Size / / /

CONTENT WARNING:


You Are Here

You need to take the Blue Line to Memorial Park – move up around the
axis to the second exit. (You can use your home vehicle.) You walk along
the fence and turn right to find the entrance ahead. The fountain is
inside, centered in the hall; to locate it, you need to walk past the core
steles along the main avenue.

At the time of liberation and crisis, this was the largest cavern inside
the planetoid, dug for the purpose of mining ore; but the mine became
repurposed as a war memorial when independence was declared. The lights
overhead fade out in response to your awareness and darken to a constant
gray, reminding the visitor of generations past in the face of what is yet
to be. With each moment, the baseline of your memories shifts, creating an
unsettling dream atmosphere. The quiet, oblique space opens wide and
resounds with your own breathing. You can touch the fragments and pebbles
embedded in the stone mantle, but beware of your instinctive missteps –
the ground is uneven. You can assert yourself and call from the inside,
expecting deliverance, but any wrongs are products of your own mind and
your preconceptions. You are the mirror.

[ PROCEED ]

Was: Blue Line to Memorial Park

The cavern inside you resounds with the purpose of generations past;
you walk ahead, expecting the lights overhead to darken any second
and the dream to fade out to the constant gray of baseline awareness.
Turn to move, mine your memories for ore and liberation. You are here
and with each moment you assert your independence, centered inside
the planetoid you can call your own. You need to find the fence around
the fountain, to walk along the main avenue and touch the steles; exit
as the entrance opens wide – this is your need to locate your home when
you are but a visitor, creating a memorial from repurposed fragments,
the unsettling space inside became embedded in your core,
reminding you of past missteps. Take up the mantle but beware the war,
the instinctive response to right declared wrongs at the time of crisis –
the quiet in the hall is the vehicle of your own uneven breathing
and the ground shifts along an oblique axis. It is the deliverance
of the mind – preconceptions dug in stone and atmosphere;
the largest products mining can use are but pebbles in the face of
what was – and can yet be. Mirror yourself.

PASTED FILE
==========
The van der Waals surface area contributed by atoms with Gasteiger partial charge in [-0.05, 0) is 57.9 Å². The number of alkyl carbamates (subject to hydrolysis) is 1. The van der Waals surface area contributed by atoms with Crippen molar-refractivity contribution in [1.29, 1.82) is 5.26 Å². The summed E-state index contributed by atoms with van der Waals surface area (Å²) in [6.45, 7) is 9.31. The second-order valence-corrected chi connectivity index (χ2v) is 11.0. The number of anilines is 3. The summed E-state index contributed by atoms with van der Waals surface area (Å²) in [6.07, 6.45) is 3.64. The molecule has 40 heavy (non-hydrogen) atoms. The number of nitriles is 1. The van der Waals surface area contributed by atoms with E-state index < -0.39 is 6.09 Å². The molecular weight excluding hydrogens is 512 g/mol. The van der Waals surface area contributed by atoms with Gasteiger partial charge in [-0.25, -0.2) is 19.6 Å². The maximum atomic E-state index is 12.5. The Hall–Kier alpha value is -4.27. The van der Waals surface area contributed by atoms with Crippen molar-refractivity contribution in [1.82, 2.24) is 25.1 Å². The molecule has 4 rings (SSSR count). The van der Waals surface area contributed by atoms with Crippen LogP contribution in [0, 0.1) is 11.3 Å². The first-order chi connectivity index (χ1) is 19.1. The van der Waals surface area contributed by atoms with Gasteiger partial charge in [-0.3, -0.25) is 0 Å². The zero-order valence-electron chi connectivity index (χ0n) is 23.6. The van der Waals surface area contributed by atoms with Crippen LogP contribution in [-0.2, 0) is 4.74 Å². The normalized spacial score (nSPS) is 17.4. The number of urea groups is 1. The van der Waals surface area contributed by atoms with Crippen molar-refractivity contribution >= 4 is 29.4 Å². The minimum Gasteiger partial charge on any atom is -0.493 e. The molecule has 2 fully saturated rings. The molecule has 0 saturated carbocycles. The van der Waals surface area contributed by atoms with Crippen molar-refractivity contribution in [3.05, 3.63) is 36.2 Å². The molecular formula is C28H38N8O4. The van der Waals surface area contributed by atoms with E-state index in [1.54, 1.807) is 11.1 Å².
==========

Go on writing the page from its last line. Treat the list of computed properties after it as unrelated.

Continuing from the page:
Bogi Takács is a Hungarian Jewish agender trans person and a resident alien in the US. E writes both fiction and poetry, and eir work has been published in a variety of venues like Strange Horizons, Clarkesworldand Apex, among others. E reviews diverse fiction, poetry, and nonfiction at Bogi Reads the World. You can follow em on Twitter at @bogiperson. Bogi also has a webserial, Iwunen Interstellar Investigations.
Current Issue
30 Mar 2020

The Strange Horizons team presents new speculations with climate at its heart.
The Wi-Fi is shallow, a miracle drizzle that broke the heat wave blockade. They say in 10 years the internet will never flow here again.
In this episode of the Strange Horizons podcast, editor Anaea Lay presents Porpentine Charity Heartscape's “Dirty Wi-Fi.”
If half my kindergarten cohort was dead by the time I hit sixth grade, I would be mopey too.
By: Jason P Burnham
Podcast read by: Anaea Lay
In this episode of the Strange Horizons podcast, editor Anaea Lay presents Jason P Burnham's “Cairns.”
“I’m Rosie,” she says. But I just call her the kid.
By: Tara Calaby
Podcast read by: Anaea Lay
In this episode of the Strange Horizons podcast, editor Anaea Lay presents Tara Calaby's “Three Days with the Kid.”
Fixing my pipes, for the plumber, / is a simple thing. He whistles gently as I tell him / about the yellow eyes I saw last night.
Between us, there are threads of doubt, unwinding spools like spider webs across the scalded earth
what the map said was once a buffalo jump
By: Kaily Dorfman
By: Camille Louise Goering
By: Brian Beatty
Podcast read by: Ciro Faienza
Podcast read by: Kaily Dorfman
Podcast read by: Brian Beatty
In this episode of the Strange Horizons podcast, editor Ciro Faienza presents poetry from the Climate special issue.
Solarpunk reminded me that growing your own food is a thing, that we can make or grow something rather than buy it, that technology can help us redirect the trajectory of the world.
Thursday: Bridge 108 by Anne Charnock 
Friday: Glass and Gardens: Solarpunk Winters edited by Sarena Ulibarri 
Issue 23 Mar 2020
Issue 16 Mar 2020
By: Lisa Nan Joo
Podcast read by: Anaea Lay
By: Jenny Thompson
Podcast read by: Ciro Faienza
100 African Writers of SFF - Part Fifteen: Ghana
Issue 9 Mar 2020
By: Leah Bobet
Podcast read by: Anaea Lay
By: Emily Smith
Podcast read by: Ciro Faienza
Issue 2 Mar 2020
By: Innocent Chizaram Ilo
Podcast read by: Anaea Lay
By: Cam Kelley
Podcast read by: Ciro Faienza
By: Dante Luiz
Art by: DAPENHA
Issue 24 Feb 2020
By: Mayra Paris
Podcast read by: Ciro Faienza
Issue 17 Feb 2020
By: Priya Sridhar
Podcast read by: Anaea Lay
By: E. F. Schraeder
Podcast read by: Ciro Faienza
Issue 10 Feb 2020
By: Shannon Sanders
Podcast read by: Anaea Lay
Issue 3 Feb 2020
By: Ada Hoffmann
Podcast read by: Anaea Lay
By: S.R. Tombran
Podcast read by: Ciro Faienza
Issue 27 Jan 2020
By: Weston Richey
Podcast read by: Ciro Faienza
Load More
%d bloggers like this: